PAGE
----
Tuesday, January 20, 2015


Last night I had a heart-pounding, stare-into-space reaction when live version of Crosby Stills, Nash, and Young's "Chicago" played on the radio.

And I didn't know why.

It took awhile to drag the memory up, but up it came. My first husband was stationed at Hickam AFB in Hawaii. As a military wife, I occasionally flew on a MAC (Military Airlift Command) C-141A. In 1971-72  MACV (Military Airlift Command Vietnam) also flew to and from Hickam.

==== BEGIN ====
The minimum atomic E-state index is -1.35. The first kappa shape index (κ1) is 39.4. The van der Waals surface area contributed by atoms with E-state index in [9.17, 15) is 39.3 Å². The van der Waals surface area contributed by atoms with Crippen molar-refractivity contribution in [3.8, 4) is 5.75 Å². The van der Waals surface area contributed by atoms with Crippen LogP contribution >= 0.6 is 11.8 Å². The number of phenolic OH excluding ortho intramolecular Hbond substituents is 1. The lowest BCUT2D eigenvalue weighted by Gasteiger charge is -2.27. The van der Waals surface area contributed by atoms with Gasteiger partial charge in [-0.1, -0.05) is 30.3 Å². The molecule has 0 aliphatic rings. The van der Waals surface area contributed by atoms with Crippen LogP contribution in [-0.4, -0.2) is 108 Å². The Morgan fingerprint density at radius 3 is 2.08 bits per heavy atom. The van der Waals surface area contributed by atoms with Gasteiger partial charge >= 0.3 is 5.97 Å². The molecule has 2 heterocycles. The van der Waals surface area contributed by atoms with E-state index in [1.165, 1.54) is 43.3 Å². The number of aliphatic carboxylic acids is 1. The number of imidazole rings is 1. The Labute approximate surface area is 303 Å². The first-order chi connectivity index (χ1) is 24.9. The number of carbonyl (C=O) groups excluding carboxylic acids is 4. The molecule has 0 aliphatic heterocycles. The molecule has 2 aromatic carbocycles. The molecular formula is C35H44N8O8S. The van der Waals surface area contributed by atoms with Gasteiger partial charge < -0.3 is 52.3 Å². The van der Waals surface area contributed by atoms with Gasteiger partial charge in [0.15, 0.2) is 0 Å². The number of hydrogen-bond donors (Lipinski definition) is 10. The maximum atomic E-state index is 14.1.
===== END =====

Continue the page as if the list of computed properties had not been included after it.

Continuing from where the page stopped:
We were waiting to board our transport when the military honors (funeral) guys came in and went to the other end of the hangar. Everyone, military personnel, spouses, kids, stood quietly and waited as the plane was unloaded. Aluminum coffin after coffin (technically not a coffin but a "transfer case") was unloaded, each with respect, even gentleness. We could see each one for only a moment before it disappeared behind partitions.

Somewhere in the hangar a radio was playing very faintly, and the opening piano chords of "Chicago" are tied in my mind to this scene. Interestingly it's not the image of the coffins that is triggered by the music, but the reverence in which the men treated the dead.

No comments:

Post a Comment